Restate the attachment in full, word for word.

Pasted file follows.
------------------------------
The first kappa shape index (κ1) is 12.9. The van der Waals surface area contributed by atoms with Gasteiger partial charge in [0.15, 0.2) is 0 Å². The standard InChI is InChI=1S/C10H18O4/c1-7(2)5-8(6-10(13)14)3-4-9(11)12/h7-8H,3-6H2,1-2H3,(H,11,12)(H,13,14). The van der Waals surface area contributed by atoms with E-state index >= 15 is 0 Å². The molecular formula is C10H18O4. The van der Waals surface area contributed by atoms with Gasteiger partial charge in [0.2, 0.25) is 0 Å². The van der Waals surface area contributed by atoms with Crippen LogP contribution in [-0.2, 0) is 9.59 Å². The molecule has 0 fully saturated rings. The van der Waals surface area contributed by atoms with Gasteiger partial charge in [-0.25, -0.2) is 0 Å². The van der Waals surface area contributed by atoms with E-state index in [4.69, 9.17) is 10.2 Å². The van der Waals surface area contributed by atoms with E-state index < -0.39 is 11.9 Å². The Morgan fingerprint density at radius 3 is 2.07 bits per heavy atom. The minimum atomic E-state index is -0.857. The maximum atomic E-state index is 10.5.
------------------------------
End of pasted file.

The first kappa shape index (κ1) is 12.9. The van der Waals surface area contributed by atoms with Gasteiger partial charge in [0.15, 0.2) is 0 Å². The standard InChI is InChI=1S/C10H18O4/c1-7(2)5-8(6-10(13)14)3-4-9(11)12/h7-8H,3-6H2,1-2H3,(H,11,12)(H,13,14). The van der Waals surface area contributed by atoms with E-state index >= 15 is 0 Å². The molecular formula is C10H18O4. The van der Waals surface area contributed by atoms with Gasteiger partial charge in [0.2, 0.25) is 0 Å². The van der Waals surface area contributed by atoms with Crippen LogP contribution in [-0.2, 0) is 9.59 Å². The molecule has 0 fully saturated rings. The van der Waals surface area contributed by atoms with Gasteiger partial charge in [-0.25, -0.2) is 0 Å². The van der Waals surface area contributed by atoms with E-state index in [4.69, 9.17) is 10.2 Å². The van der Waals surface area contributed by atoms with E-state index < -0.39 is 11.9 Å². The Morgan fingerprint density at radius 3 is 2.07 bits per heavy atom. The minimum atomic E-state index is -0.857. The maximum atomic E-state index is 10.5.